The U.S. government has criticized former spy agency contractor Edward Snowden’s choices of countries to protect him.
President Barack Obama said on June 24 that the United States was using all legal channels to try and apprehend the leaker of classified eavesdropping practices and added that Washington is "working with various other countries to make sure that the rule of law is observed."
White House spokesman Jay Carney said Snowden’s choices of countries belied his claim that he is a defender of transparency, freedom of the press, and individuals' rights.
Carney also maintained that Hong Kong's decision to allow Snowden to leave had harmed efforts to build trust in U.S.-Chinese relations.
"The Chinese have emphasized the importance of building mutual trust, as you know, and we think that they have dealt that effort a serious setback," he said. "If we cannot count on them to honor their legal extradition obligations, then there is a problem, and that is a point we are making to them very directly."
Carney refused to speculate on the implications of any failure by Russia to hand over Snowden, who was last believed to be in a transit area at Moscow airport.
The White House spokesman said that Washington had been in touch with countries through which Snowden might transit, noting that he was a fugitive from felony charges in the United States.
Snowden has asked for asylum in Ecuador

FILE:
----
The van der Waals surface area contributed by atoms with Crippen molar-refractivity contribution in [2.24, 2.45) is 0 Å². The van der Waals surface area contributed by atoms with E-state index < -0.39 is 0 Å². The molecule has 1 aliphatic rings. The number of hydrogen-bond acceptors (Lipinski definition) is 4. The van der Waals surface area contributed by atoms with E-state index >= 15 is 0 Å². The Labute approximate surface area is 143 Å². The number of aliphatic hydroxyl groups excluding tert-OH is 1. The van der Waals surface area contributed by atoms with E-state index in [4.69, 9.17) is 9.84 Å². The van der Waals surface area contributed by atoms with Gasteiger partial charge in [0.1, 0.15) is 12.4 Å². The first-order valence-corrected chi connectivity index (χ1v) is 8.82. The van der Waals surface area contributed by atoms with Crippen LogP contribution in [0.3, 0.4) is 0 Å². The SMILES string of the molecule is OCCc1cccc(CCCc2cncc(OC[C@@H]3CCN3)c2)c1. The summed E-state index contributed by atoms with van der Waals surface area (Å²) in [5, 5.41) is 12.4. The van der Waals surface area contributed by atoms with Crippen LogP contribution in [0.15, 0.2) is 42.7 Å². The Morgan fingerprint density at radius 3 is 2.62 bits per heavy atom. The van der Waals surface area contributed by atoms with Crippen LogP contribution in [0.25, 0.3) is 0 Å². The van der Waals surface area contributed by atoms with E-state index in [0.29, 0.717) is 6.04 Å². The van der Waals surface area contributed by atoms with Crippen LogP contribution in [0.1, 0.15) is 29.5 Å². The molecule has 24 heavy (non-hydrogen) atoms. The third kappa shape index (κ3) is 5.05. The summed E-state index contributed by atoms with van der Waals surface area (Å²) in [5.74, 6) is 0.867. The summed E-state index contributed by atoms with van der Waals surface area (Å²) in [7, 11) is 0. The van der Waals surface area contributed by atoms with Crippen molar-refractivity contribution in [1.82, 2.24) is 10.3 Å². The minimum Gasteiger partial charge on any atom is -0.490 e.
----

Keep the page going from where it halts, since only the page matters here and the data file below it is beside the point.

and Quito has said it is considering the request.
On a visit to Hanoi on June 24, Ecuadorean Foreign Minister Ricardo Patino told reporters that "the man who intended to expose acts that affect the fundamental liberties of all people now finds himself persecuted by those very people who should offer an explanation to the governments and the citizens of the world regarding the claims made by Mr. Snowden."
On the same day, WikiLeaks founder Julian Assange said that Snowden had received refugee papers from the Ecuadorean government to secure him safe passage as he fled Hong Kong over the weekend.
Assange spoke to reporters from inside the Ecuadorean Embassy in London where he himself has been himself hiding from arrest for more than a year.
Snowden did not travel on a flight from Moscow to Havana on June 24 despite holding a ticket from Aeroflot for the journey.
The U.S. government has asked Russia to expel Snowden to the United States but Moscow says it has no reason to detain the former National Security Agency contractor.
On June 23, Snowden arrived in Moscow from Hong Kong, where he had been in hiding since leaking information about secret U.S. government surveillance programs.
Last week, U.S. authorities charged Snowden with theft of government property, unauthorized communication of national defense information, and the willful communication of classified intelligence information to an unauthorized person.
Each of the three charges carries a maximum 10-year prison penalty following a conviction.
With reporting by Reuters, AFP, and AP